Tuesday, June 3, 2014

In Regulation Time!

The Mets and Phillies concluded their more-than-5 game series on Monday night with a rarity: a real, live 9-inning game!

Where the weekend was punctuated by a flurry of fine pitching combined with a general lack of hitting, be it clutch or otherwise, Monday night saw the Mets ride Bartolo Colon's second consecutive fine performance, a pair of fine defensive plays from Matt den Dekker, and a 6-RBI game from Wilmer Flores to remove any need for extra innings from this particular affair, winning an 11-2 rout of a game going away.

Much like the other games in this series, there was some sort of odd activity that drew me away from actually getting to see most of the game, which was unfortunate, because I got to see the first few innings, got to see Lucas Duda drive home the game's first run, got to see den Dekker take a Home Run away from Ryan Howard and then throw out Reid Brignac at the plate by a Lagares-like margin...and that was about it. The rest of the game was relayed to me by a variety of buzzes on my phone, so I missed the Wilmer Flores experience and other assorted niceties that the Mets managed to pull off in this rare laugher of a game.

While Colon kept the Phillies in check for a majority of the evening, the Mets set out against Fausto Carmona Roberto Hernandez once again, in what feels like the 8th time they've faced him this season. Hernandez, who's sort of been the catch-all guy for the Phillies, is a mere shell of the guy who once won 19 games under his assumed name in Cleveland, and now seems to have dissolved into some weird, hybrid Jose Contreras/Pete Harnisch-like journeyman who continues to get a job based on a level of talent that he's probably not capable of living up to any longer. But, then again, that may be why he resurfaced with the Phillies, a team of aging, leaky veterans that are either in the last vestiges of their prime or never had a prime to begin with. The glory years for this group are done, clearly, and nothing is more indicative of that then the fact that the Mets walked into their stadium and pretty much cleaned their clocks, winning 4 of the 5 games and by all rights could very easily have won the 5th.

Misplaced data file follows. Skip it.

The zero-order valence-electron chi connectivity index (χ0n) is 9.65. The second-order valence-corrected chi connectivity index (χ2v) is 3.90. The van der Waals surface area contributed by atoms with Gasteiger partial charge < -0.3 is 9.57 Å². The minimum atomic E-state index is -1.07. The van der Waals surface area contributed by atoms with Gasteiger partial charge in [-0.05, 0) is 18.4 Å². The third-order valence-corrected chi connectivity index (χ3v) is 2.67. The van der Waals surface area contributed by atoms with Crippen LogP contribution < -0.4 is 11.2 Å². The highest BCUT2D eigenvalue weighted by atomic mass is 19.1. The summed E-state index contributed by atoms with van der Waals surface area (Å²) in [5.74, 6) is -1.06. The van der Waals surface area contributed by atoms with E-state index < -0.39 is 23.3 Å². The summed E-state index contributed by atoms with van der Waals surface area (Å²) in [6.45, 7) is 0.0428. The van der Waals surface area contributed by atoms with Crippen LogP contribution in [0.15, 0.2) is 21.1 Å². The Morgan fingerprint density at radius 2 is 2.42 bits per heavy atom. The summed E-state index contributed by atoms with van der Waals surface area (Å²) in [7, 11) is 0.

However, on the other side of the equation, while the Mets won 4 of 5, it took them 14 innings and 11 innings to get two of those 4, and another 14 innings to take the loss. So, who's really coming out ahead here?

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